Thresholding with a Pattern

Last time, I used the Cumulative Distribution Function of an image’s intensity to make a black and white image. This time, I’ll use a different pattern as the basis for halftoning the image.  For example, I’ll use the following pattern of circles on a regular grid:

This time, instead of finding a threshold from the image’s CDF, we’ll use the CDF of the pattern. Mathematically, with image I and pattern Q, we’ll get the threshold t = F_Q^{-1}(1-\bar{I}) and then create the black and white image B = (P>t):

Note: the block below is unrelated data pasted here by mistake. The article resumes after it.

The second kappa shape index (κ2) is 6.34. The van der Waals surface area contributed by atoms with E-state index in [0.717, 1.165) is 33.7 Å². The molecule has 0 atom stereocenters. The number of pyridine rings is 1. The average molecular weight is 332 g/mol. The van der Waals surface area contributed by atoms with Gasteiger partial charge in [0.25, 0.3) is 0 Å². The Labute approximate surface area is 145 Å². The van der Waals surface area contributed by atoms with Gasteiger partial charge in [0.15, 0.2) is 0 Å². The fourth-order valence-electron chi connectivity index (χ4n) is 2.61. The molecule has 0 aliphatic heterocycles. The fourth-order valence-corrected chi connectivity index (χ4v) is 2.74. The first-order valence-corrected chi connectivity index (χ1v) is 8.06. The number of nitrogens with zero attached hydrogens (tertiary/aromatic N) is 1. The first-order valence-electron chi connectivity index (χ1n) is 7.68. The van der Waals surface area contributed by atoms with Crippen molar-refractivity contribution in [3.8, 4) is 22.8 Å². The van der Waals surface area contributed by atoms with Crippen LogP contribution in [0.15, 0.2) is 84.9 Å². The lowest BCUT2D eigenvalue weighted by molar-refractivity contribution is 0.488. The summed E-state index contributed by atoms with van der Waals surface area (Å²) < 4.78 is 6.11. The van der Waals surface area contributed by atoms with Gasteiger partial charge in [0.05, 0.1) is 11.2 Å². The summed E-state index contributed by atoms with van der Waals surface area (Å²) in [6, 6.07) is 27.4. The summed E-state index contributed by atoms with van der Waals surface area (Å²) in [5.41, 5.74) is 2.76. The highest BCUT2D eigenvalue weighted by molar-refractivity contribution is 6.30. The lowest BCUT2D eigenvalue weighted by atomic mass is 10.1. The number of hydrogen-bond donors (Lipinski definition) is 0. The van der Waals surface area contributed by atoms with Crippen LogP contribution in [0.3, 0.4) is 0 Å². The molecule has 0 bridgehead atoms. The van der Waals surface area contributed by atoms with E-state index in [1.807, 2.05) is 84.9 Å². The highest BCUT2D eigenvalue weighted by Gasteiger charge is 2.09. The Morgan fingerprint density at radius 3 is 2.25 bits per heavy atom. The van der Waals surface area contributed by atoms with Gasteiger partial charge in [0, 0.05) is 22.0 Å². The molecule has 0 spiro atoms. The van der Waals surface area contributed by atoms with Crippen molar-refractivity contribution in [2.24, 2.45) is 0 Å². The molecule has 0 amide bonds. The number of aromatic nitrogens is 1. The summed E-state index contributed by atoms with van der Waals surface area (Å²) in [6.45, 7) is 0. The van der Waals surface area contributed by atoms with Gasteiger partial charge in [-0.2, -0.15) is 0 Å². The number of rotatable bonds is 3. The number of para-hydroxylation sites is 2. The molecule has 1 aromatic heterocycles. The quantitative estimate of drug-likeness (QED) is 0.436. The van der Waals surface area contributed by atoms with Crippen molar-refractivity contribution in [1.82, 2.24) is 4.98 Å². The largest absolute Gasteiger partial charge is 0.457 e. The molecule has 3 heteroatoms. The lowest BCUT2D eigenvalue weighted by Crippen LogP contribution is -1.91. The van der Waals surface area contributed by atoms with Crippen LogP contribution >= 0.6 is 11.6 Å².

That’s no good. The threshold is applied to the entire image, with no respect for the local brightness. To fix that, we can break the image up into lots of little sections, and do local thresholding in each of those. The following images are: locally thresholded using the pattern, globally on the image, and locally using the image itself.

Much better! The local thresholding is more responsive to the local brightness, but there are discontinuities at the edges of the partitions. We’ll see about improving those soon.

For fun, here’s a few more patterned images. Neither the pattern nor the partitions need to be regular shapes. It’s interesting if the pattern reflects the underlying image, but a random distribution of dots works fine, too. So many possibilities!

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